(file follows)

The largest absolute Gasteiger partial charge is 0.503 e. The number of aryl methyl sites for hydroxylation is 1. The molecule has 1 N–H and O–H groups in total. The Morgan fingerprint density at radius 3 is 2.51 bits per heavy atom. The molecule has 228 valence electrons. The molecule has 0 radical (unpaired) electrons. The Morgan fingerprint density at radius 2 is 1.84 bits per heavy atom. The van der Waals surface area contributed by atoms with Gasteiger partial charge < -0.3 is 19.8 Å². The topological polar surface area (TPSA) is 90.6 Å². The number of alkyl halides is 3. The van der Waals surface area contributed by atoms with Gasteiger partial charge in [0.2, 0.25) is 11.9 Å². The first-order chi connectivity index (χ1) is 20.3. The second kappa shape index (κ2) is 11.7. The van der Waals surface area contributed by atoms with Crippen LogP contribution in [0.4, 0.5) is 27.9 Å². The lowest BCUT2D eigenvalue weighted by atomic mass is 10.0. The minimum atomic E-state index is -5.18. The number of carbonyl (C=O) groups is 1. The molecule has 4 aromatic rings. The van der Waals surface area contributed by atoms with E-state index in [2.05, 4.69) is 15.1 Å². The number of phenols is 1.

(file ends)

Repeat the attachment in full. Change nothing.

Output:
The largest absolute Gasteiger partial charge is 0.503 e. The number of aryl methyl sites for hydroxylation is 1. The molecule has 1 N–H and O–H groups in total. The Morgan fingerprint density at radius 3 is 2.51 bits per heavy atom. The molecule has 228 valence electrons. The molecule has 0 radical (unpaired) electrons. The Morgan fingerprint density at radius 2 is 1.84 bits per heavy atom. The van der Waals surface area contributed by atoms with Gasteiger partial charge < -0.3 is 19.8 Å². The topological polar surface area (TPSA) is 90.6 Å². The number of alkyl halides is 3. The van der Waals surface area contributed by atoms with Gasteiger partial charge in [0.2, 0.25) is 11.9 Å². The first-order chi connectivity index (χ1) is 20.3. The second kappa shape index (κ2) is 11.7. The van der Waals surface area contributed by atoms with Crippen LogP contribution in [0.4, 0.5) is 27.9 Å². The lowest BCUT2D eigenvalue weighted by atomic mass is 10.0. The minimum atomic E-state index is -5.18. The number of carbonyl (C=O) groups is 1. The molecule has 4 aromatic rings. The van der Waals surface area contributed by atoms with E-state index in [2.05, 4.69) is 15.1 Å². The number of phenols is 1.